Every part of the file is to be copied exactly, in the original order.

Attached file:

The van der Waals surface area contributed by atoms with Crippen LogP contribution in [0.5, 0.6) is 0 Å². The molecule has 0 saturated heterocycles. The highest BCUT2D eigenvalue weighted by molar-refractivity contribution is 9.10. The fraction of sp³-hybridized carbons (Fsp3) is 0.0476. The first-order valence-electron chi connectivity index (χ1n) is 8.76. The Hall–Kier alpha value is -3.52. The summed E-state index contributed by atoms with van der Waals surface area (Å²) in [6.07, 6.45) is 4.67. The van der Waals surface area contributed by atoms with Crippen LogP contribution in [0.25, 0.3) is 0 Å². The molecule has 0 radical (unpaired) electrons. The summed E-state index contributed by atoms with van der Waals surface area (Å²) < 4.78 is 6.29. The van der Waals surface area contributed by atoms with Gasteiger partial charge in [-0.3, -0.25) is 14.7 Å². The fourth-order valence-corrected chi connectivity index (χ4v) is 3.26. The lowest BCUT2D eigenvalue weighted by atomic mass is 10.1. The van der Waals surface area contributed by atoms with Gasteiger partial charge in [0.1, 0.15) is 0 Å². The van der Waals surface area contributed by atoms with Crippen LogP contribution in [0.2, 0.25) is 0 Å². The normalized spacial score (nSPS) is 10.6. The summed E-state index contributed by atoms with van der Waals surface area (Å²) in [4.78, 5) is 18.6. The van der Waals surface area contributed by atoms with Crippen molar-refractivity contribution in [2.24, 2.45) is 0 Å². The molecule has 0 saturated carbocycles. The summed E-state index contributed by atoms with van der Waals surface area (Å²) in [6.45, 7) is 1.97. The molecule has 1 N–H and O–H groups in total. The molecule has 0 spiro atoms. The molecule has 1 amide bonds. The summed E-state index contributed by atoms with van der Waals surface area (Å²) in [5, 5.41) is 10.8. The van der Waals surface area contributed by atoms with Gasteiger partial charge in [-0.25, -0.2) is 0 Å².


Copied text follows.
The van der Waals surface area contributed by atoms with Crippen LogP contribution in [0.5, 0.6) is 0 Å². The molecule has 0 saturated heterocycles. The highest BCUT2D eigenvalue weighted by molar-refractivity contribution is 9.10. The fraction of sp³-hybridized carbons (Fsp3) is 0.0476. The first-order valence-electron chi connectivity index (χ1n) is 8.76. The Hall–Kier alpha value is -3.52. The summed E-state index contributed by atoms with van der Waals surface area (Å²) in [6.07, 6.45) is 4.67. The van der Waals surface area contributed by atoms with Crippen LogP contribution in [0.25, 0.3) is 0 Å². The molecule has 0 radical (unpaired) electrons. The summed E-state index contributed by atoms with van der Waals surface area (Å²) < 4.78 is 6.29. The van der Waals surface area contributed by atoms with Gasteiger partial charge in [-0.3, -0.25) is 14.7 Å². The fourth-order valence-corrected chi connectivity index (χ4v) is 3.26. The lowest BCUT2D eigenvalue weighted by atomic mass is 10.1. The van der Waals surface area contributed by atoms with Gasteiger partial charge in [0.1, 0.15) is 0 Å². The van der Waals surface area contributed by atoms with Crippen LogP contribution in [0.2, 0.25) is 0 Å². The normalized spacial score (nSPS) is 10.6. The summed E-state index contributed by atoms with van der Waals surface area (Å²) in [4.78, 5) is 18.6. The van der Waals surface area contributed by atoms with Crippen molar-refractivity contribution in [2.24, 2.45) is 0 Å². The molecule has 0 saturated carbocycles. The summed E-state index contributed by atoms with van der Waals surface area (Å²) in [6.45, 7) is 1.97. The molecule has 1 N–H and O–H groups in total. The molecule has 0 spiro atoms. The molecule has 1 amide bonds. The summed E-state index contributed by atoms with van der Waals surface area (Å²) in [5, 5.41) is 10.8. The van der Waals surface area contributed by atoms with Gasteiger partial charge in [-0.25, -0.2) is 0 Å².